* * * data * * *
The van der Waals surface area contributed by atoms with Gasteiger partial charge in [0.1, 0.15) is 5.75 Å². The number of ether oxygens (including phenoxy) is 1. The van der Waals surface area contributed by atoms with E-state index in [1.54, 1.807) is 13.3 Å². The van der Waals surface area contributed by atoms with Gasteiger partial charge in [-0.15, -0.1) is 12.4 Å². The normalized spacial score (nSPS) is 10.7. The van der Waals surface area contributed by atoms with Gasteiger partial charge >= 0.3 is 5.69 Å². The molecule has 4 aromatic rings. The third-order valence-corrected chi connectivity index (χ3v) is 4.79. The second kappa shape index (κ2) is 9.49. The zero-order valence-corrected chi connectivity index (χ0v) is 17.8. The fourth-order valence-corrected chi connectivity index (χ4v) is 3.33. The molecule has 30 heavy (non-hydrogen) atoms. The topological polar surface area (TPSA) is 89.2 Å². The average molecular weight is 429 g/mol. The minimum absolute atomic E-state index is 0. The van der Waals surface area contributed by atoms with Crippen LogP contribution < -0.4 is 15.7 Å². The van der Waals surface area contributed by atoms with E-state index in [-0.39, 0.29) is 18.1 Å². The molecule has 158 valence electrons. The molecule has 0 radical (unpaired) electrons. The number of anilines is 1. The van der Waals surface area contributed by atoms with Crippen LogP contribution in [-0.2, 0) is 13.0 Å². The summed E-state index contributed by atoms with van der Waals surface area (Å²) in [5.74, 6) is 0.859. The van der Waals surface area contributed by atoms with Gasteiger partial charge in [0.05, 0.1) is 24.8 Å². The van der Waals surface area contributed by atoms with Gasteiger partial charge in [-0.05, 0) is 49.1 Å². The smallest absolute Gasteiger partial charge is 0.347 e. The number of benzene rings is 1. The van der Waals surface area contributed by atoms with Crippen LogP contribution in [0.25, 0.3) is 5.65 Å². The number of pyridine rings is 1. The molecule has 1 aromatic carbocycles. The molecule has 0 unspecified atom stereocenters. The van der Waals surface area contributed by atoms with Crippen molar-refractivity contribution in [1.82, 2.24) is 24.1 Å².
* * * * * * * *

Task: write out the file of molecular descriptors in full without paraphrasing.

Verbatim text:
The van der Waals surface area contributed by atoms with Gasteiger partial charge in [0.1, 0.15) is 5.75 Å². The number of ether oxygens (including phenoxy) is 1. The van der Waals surface area contributed by atoms with E-state index in [1.54, 1.807) is 13.3 Å². The van der Waals surface area contributed by atoms with Gasteiger partial charge in [-0.15, -0.1) is 12.4 Å². The normalized spacial score (nSPS) is 10.7. The van der Waals surface area contributed by atoms with Gasteiger partial charge >= 0.3 is 5.69 Å². The molecule has 4 aromatic rings. The third-order valence-corrected chi connectivity index (χ3v) is 4.79. The second kappa shape index (κ2) is 9.49. The zero-order valence-corrected chi connectivity index (χ0v) is 17.8. The fourth-order valence-corrected chi connectivity index (χ4v) is 3.33. The molecule has 30 heavy (non-hydrogen) atoms. The topological polar surface area (TPSA) is 89.2 Å². The average molecular weight is 429 g/mol. The minimum absolute atomic E-state index is 0. The van der Waals surface area contributed by atoms with Crippen LogP contribution < -0.4 is 15.7 Å². The van der Waals surface area contributed by atoms with E-state index in [-0.39, 0.29) is 18.1 Å². The molecule has 158 valence electrons. The molecule has 0 radical (unpaired) electrons. The number of anilines is 1. The van der Waals surface area contributed by atoms with Crippen LogP contribution in [-0.2, 0) is 13.0 Å². The summed E-state index contributed by atoms with van der Waals surface area (Å²) in [5.74, 6) is 0.859. The van der Waals surface area contributed by atoms with Gasteiger partial charge in [0.05, 0.1) is 24.8 Å². The van der Waals surface area contributed by atoms with Gasteiger partial charge in [-0.05, 0) is 49.1 Å². The smallest absolute Gasteiger partial charge is 0.347 e. The number of benzene rings is 1. The van der Waals surface area contributed by atoms with Crippen LogP contribution in [0.25, 0.3) is 5.65 Å². The number of pyridine rings is 1. The molecule has 1 aromatic carbocycles. The molecule has 0 unspecified atom stereocenters. The van der Waals surface area contributed by atoms with Crippen molar-refractivity contribution in [1.82, 2.24) is 24.1 Å².